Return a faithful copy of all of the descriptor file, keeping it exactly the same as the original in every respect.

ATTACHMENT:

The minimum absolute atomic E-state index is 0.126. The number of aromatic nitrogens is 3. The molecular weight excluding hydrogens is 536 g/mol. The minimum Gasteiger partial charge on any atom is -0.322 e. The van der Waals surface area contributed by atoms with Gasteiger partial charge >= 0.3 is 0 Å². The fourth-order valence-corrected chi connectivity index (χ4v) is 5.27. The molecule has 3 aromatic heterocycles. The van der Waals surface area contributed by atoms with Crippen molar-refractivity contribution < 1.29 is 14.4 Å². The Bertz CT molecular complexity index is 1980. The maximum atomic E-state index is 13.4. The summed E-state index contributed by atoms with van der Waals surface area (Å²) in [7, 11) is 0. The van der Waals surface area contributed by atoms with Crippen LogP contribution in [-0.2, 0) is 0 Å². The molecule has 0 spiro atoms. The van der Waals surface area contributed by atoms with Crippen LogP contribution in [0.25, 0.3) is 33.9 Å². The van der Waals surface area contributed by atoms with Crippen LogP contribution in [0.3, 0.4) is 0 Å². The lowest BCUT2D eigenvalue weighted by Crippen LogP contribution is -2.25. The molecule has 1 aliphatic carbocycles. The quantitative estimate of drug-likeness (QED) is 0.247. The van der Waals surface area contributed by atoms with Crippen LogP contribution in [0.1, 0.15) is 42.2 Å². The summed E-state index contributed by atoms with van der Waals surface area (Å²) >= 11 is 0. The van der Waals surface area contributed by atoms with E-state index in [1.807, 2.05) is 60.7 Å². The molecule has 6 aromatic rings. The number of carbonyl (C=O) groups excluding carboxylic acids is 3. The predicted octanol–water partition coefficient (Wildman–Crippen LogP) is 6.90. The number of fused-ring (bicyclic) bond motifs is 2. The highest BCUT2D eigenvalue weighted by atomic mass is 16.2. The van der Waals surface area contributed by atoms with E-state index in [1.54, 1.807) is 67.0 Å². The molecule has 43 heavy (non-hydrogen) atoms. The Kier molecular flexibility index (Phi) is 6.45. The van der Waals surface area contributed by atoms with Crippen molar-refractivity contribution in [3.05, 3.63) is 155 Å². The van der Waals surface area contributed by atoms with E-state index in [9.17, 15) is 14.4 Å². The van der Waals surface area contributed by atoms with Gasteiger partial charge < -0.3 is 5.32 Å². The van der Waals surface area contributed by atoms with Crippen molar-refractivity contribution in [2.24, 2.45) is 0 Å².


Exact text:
The minimum absolute atomic E-state index is 0.126. The number of aromatic nitrogens is 3. The molecular weight excluding hydrogens is 536 g/mol. The minimum Gasteiger partial charge on any atom is -0.322 e. The van der Waals surface area contributed by atoms with Gasteiger partial charge >= 0.3 is 0 Å². The fourth-order valence-corrected chi connectivity index (χ4v) is 5.27. The molecule has 3 aromatic heterocycles. The van der Waals surface area contributed by atoms with Crippen molar-refractivity contribution < 1.29 is 14.4 Å². The Bertz CT molecular complexity index is 1980. The maximum atomic E-state index is 13.4. The summed E-state index contributed by atoms with van der Waals surface area (Å²) in [7, 11) is 0. The van der Waals surface area contributed by atoms with Crippen LogP contribution in [-0.2, 0) is 0 Å². The molecule has 0 spiro atoms. The van der Waals surface area contributed by atoms with Crippen LogP contribution in [0.25, 0.3) is 33.9 Å². The van der Waals surface area contributed by atoms with Crippen LogP contribution in [0.3, 0.4) is 0 Å². The lowest BCUT2D eigenvalue weighted by Crippen LogP contribution is -2.25. The molecule has 1 aliphatic carbocycles. The quantitative estimate of drug-likeness (QED) is 0.247. The van der Waals surface area contributed by atoms with Crippen LogP contribution in [0.1, 0.15) is 42.2 Å². The summed E-state index contributed by atoms with van der Waals surface area (Å²) >= 11 is 0. The van der Waals surface area contributed by atoms with E-state index in [1.807, 2.05) is 60.7 Å². The molecule has 6 aromatic rings. The number of carbonyl (C=O) groups excluding carboxylic acids is 3. The predicted octanol–water partition coefficient (Wildman–Crippen LogP) is 6.90. The number of fused-ring (bicyclic) bond motifs is 2. The highest BCUT2D eigenvalue weighted by atomic mass is 16.2. The van der Waals surface area contributed by atoms with E-state index in [1.54, 1.807) is 67.0 Å². The molecule has 43 heavy (non-hydrogen) atoms. The Kier molecular flexibility index (Phi) is 6.45. The van der Waals surface area contributed by atoms with Crippen molar-refractivity contribution in [3.05, 3.63) is 155 Å². The van der Waals surface area contributed by atoms with E-state index in [9.17, 15) is 14.4 Å². The van der Waals surface area contributed by atoms with Gasteiger partial charge < -0.3 is 5.32 Å². The van der Waals surface area contributed by atoms with Crippen molar-refractivity contribution in [2.24, 2.45) is 0 Å².